14. Davis SR, Wolfe R, Farrugia H, et al. The incidence of invasive breast cancer among women prescribed testosterone for low libido. J Sex Med. 2009; 6:1850-1856.
  15. Various Authors. In: Hatcher RA, Trussell J, Stewart F, et al, eds. Contraceptive Technology. 19th Revised Ed. New York, NY: Ardent Media. 2008.
  16. Manson JE, Bassuk SS. Hot Flashes, Hormones & Your Health. New York, NY: McGraw Hill. 2007.
  17. Basson R. Women’s sexual dysfunction: Revised and expanded definitions. CMAJ. 2005;172:1327-1333
  18. Fisher H. Why We Love: The Nature and Chemistry of Romantic Love. New York, NY: Henry Holt. 2004.
  19. Hayes RD, Dennerstein L, Bennett CM, et al. Risk factors for female sexual dysfunction in the general population: Exploring factors associated with low sexual function and sexual distress. J Sex Med. 2008;5:1681-1693.
  20. Berman L. Real Sex for Real Women. NY, NY: DK Publishing. 2008.
  21. Berman J, Berman L, Bumiller E. For Women Only: A Revolutionary Guide to Reclaiming Your Sex Life. 2nd ed. NY, NY: Holt. 2005.
  22. Kingsberg SA. Taking a sexual history. Obstet Gynecol Clin N Am. 2006;33:535-547.
  23. The Pill Book. 13th revised ed. New York, NY: Bantam. 2008.
  24. Sabatini R, Cagiano R. Comparison of cycle control, side effects and sexual satisfaction of three hormonal contraceptives. Contraception. 2006;74:220-223.
  25. The PDR Pocket Guide to Prescription Drugs. 8th ed. New York, NY: Pocket Books. 2008.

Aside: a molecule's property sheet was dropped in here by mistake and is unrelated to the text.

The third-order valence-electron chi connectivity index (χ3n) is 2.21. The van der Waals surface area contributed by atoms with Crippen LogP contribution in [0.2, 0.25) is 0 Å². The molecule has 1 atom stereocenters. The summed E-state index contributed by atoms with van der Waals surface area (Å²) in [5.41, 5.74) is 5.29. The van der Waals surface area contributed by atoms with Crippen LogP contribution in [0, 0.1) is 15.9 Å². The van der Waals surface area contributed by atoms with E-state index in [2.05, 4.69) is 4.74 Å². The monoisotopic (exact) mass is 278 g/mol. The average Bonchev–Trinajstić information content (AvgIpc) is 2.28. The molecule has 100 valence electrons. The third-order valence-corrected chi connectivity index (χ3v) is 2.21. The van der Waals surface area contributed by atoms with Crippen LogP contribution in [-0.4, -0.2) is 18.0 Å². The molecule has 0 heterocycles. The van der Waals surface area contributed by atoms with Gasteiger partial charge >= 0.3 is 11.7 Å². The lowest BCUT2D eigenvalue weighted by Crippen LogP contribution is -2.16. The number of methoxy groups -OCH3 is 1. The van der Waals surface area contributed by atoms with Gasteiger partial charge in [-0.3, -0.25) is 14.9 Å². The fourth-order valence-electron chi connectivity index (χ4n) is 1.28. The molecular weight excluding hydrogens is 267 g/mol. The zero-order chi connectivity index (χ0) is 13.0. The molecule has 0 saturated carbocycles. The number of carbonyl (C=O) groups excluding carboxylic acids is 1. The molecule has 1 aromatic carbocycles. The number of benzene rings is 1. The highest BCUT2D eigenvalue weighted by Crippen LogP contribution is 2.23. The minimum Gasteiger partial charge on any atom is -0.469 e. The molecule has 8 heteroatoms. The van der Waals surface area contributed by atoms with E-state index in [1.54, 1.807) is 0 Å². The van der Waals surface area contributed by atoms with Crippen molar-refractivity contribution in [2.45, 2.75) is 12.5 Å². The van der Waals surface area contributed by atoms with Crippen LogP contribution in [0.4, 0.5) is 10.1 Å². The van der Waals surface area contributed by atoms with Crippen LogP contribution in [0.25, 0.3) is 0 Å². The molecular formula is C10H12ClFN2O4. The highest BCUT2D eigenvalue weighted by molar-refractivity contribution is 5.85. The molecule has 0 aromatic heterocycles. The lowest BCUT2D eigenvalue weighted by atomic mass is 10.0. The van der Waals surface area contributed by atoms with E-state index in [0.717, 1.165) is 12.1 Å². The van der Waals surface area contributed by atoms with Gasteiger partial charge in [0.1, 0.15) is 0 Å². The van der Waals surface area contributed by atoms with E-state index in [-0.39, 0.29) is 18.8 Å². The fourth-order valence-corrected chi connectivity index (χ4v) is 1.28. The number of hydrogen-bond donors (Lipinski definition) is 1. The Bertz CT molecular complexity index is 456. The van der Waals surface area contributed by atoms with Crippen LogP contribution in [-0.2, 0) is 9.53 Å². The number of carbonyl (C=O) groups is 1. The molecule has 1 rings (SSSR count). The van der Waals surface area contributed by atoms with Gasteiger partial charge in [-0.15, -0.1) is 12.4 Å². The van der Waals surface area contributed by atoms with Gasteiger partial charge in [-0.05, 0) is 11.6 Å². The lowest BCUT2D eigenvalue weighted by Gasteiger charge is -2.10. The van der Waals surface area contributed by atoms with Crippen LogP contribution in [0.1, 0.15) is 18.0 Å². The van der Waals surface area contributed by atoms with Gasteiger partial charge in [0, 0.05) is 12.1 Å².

26. Major Depression in Women: A Review of the Literature: Prevalence of Major Depression in Women. Available at www.medscape.com. Accessed 02/19/10.

Sexual Health Fundamentals is a publication of the Association of Reproductive Health Professionals (ARHP) for health care professionals, educators, and researchers working in the field of reproductive health. This fact sheet is part of the Sexual Health Fundamentals for Patient Care Initiative, which was guided by principles established by a consensus committee of renowned experts in female sexuality, led by co-chairs Michael Krychman, MD, and Susan Kellogg Spadt, CRNP, PhD. The goals of this initiative are to assist “frontline” members of the reproductive health care team with expert, evidence-based guidance on sexual function, health, and wellness, and to provide freely available needs assessment tools for professional societies to customize for their specific constituencies. Sexual Health Fundamentals are available at www.arhp.org/factsheets.